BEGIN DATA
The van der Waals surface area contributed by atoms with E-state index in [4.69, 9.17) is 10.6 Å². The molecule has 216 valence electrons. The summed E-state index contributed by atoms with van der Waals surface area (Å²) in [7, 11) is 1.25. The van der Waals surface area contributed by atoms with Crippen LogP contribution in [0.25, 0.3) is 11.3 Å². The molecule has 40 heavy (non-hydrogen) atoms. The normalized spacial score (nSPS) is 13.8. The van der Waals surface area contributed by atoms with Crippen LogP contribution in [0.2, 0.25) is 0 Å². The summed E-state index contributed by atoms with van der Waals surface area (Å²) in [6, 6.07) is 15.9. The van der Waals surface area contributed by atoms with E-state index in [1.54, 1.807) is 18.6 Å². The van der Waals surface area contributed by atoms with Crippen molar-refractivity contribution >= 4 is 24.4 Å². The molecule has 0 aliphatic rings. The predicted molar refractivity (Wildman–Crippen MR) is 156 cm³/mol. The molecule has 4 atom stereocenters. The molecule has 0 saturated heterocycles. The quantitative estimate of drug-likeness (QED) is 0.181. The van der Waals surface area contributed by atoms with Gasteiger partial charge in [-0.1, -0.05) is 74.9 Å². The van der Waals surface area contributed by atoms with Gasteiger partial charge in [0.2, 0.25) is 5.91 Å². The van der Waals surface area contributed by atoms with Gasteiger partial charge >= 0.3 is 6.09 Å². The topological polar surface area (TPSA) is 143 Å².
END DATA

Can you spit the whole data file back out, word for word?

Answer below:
The van der Waals surface area contributed by atoms with E-state index in [4.69, 9.17) is 10.6 Å². The molecule has 216 valence electrons. The summed E-state index contributed by atoms with van der Waals surface area (Å²) in [7, 11) is 1.25. The van der Waals surface area contributed by atoms with Crippen LogP contribution in [0.25, 0.3) is 11.3 Å². The molecule has 40 heavy (non-hydrogen) atoms. The normalized spacial score (nSPS) is 13.8. The van der Waals surface area contributed by atoms with Crippen LogP contribution in [0.2, 0.25) is 0 Å². The summed E-state index contributed by atoms with van der Waals surface area (Å²) in [6, 6.07) is 15.9. The van der Waals surface area contributed by atoms with E-state index in [1.54, 1.807) is 18.6 Å². The van der Waals surface area contributed by atoms with Crippen molar-refractivity contribution >= 4 is 24.4 Å². The molecule has 0 aliphatic rings. The predicted molar refractivity (Wildman–Crippen MR) is 156 cm³/mol. The molecule has 4 atom stereocenters. The molecule has 0 saturated heterocycles. The quantitative estimate of drug-likeness (QED) is 0.181. The van der Waals surface area contributed by atoms with Gasteiger partial charge in [-0.1, -0.05) is 74.9 Å². The van der Waals surface area contributed by atoms with Gasteiger partial charge in [0.2, 0.25) is 5.91 Å². The van der Waals surface area contributed by atoms with Gasteiger partial charge >= 0.3 is 6.09 Å². The topological polar surface area (TPSA) is 143 Å².